• Acute inpatient psychiatric care provides short-term, intensive diagnostic, evaluation, treatment and stabilization services to individuals experiencing an acute psychiatric episode. 
  • DMH also contracts for six Intensive Residential Treatment Programs (IRTP) for adolescents (85 beds total) and one Clinically Intensive Residential Treatment Program (CIRT) for children ages 6-12 (12 beds total). 
  • There are more than 65 general hospital psychiatric units or private acute psychiatric hospitals licensed by the Department (including more than 360 beds in DMH licensed facilities in the Southeast). More than 70,000 individuals, most of who are not involved with DMH, are admitted to inpatient psychiatric hospital settings each year.

Structure and Organization

The DMH structure is Area-based and operates in a way that recognizes the unique characteristics and needs of each community and the people who live in them. DMH is organized into five geographic Areas, each of which is managed by an Area Director. The Areas are: Metro Boston, Western Massachusetts, Central Massachusetts, Southeast and Northeast-Suburban.

Each Area also has a full-time medical director, a half-time child psychiatrist, a director of community services, a director of child/adolescent services and a director of quality management and is further subdivided into local service sites. There are 28 DMH Site Offices statewide, each of which is overseen by a Site Director. Site Offices provide case management and work with an integrated system of state and vendor-operated adult and child/adolescent mental health services.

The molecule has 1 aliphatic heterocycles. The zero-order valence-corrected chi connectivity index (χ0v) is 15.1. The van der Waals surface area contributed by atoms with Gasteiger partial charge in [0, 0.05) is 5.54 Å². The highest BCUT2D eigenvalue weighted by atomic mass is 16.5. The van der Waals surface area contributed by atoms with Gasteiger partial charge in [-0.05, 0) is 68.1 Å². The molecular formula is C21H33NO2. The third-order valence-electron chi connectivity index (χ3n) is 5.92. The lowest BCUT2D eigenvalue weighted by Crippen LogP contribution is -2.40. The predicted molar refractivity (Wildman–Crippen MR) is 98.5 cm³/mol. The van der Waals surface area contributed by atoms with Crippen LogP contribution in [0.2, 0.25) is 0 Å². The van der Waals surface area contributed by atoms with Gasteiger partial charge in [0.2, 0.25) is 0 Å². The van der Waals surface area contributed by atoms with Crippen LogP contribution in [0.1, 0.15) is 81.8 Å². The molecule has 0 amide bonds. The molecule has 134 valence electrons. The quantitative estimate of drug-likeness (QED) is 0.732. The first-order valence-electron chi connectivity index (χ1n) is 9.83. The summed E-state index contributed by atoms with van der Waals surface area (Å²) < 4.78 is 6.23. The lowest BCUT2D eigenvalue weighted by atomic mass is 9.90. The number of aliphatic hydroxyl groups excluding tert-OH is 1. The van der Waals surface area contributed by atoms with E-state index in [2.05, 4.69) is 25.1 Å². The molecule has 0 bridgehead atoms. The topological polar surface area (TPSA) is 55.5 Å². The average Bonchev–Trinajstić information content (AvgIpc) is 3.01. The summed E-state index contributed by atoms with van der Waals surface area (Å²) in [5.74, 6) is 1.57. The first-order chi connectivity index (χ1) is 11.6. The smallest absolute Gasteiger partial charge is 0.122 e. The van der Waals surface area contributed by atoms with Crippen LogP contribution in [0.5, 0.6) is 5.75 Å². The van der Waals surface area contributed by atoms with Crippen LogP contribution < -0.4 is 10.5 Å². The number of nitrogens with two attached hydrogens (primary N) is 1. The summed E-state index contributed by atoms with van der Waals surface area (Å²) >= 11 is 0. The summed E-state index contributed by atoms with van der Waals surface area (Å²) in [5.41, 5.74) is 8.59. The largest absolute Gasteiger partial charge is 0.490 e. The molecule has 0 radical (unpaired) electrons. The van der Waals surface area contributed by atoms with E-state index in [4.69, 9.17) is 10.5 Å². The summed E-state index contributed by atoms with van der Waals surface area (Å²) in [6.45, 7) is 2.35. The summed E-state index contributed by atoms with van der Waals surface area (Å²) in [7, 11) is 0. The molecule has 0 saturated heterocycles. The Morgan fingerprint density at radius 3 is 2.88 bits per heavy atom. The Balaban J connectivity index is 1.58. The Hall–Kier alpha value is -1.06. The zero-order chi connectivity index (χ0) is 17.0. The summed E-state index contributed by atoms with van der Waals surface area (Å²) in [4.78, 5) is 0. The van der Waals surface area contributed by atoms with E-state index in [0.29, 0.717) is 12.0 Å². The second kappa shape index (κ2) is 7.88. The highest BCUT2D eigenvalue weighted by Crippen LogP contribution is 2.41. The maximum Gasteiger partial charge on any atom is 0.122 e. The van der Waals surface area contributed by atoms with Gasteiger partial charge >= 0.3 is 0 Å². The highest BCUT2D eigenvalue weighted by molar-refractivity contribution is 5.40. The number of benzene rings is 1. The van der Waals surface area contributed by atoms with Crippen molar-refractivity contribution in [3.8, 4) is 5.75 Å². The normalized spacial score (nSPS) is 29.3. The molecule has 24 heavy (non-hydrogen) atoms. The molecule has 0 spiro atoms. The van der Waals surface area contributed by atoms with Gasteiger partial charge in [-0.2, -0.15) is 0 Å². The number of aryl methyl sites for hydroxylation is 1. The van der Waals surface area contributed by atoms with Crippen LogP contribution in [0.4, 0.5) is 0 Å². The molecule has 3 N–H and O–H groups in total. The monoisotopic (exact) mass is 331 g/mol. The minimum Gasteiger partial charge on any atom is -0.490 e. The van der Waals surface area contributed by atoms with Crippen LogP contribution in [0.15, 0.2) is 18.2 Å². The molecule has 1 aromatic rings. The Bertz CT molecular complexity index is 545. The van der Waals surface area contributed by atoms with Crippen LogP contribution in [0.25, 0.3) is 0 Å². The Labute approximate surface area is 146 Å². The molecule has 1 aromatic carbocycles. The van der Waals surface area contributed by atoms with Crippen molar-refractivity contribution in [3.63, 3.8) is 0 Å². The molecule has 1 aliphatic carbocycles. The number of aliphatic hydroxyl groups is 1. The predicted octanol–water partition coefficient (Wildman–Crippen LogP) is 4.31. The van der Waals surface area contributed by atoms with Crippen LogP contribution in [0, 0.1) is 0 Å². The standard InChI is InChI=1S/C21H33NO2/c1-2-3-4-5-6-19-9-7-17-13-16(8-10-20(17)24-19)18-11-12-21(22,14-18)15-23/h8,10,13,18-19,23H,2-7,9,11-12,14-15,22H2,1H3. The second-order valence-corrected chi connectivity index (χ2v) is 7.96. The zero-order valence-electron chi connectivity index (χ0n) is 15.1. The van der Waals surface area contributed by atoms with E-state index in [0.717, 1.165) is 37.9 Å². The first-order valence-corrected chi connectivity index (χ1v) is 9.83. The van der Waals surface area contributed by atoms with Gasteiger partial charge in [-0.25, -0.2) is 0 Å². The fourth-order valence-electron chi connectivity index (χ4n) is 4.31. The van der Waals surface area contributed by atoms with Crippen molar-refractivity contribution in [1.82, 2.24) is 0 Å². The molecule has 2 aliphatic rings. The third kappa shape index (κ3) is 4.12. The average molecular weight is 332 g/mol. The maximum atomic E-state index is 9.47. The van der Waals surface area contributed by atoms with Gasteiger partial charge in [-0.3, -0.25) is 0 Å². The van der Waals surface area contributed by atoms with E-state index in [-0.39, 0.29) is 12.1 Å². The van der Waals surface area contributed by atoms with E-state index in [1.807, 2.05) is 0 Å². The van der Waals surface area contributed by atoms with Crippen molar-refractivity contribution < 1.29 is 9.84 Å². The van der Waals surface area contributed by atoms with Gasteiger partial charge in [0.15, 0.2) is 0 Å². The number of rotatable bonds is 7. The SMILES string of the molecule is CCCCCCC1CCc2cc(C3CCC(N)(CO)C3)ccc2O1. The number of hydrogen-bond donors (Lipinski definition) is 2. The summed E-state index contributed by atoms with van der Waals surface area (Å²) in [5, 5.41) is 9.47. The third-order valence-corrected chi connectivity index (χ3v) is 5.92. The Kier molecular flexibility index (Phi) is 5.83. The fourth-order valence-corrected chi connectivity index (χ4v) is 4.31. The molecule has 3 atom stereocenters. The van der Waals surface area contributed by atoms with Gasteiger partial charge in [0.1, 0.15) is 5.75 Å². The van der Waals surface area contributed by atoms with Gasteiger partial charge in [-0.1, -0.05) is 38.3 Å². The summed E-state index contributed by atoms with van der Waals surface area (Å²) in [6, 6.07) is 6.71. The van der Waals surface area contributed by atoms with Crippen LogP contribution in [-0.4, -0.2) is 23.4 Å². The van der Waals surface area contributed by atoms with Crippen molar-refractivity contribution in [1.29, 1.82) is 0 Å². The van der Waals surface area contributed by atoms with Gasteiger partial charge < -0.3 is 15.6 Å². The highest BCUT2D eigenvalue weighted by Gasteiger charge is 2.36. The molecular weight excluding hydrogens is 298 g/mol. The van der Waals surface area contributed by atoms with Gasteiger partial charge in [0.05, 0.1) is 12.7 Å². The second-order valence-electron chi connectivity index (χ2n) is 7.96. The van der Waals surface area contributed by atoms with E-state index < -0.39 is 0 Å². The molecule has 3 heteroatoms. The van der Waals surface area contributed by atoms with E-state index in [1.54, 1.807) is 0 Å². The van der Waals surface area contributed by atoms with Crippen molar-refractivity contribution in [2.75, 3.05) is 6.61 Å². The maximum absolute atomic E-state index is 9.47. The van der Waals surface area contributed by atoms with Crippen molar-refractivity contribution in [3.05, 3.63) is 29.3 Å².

The DMH Central Office in Boston has four divisions in addition to the Commissioner’s Office and the Legal Division. They are: Mental Health Services, Child and Adolescent Services, Clinical and Professional Services and Management and Budget.

The DMH Central Office is responsible for service and program planning; setting and monitoring Department policy and standards; and oversees fiscal, personnel and legal functions.

The Department allocates funds from its state appropriation, trust fund and federal block grant to the Areas for both state-operated and contracted services which include two state hospitals, six community mental health centers (three with inpatient units), adult continuing care inpatient units at two Department of Public Health hospitals, contracted adult and adolescent inpatient units. DMH also funds through mostly contracted service providers a community based system that provides services and supports to about 19,000 DMH consumers.

 

 


This information is provided by the Department of Mental Health.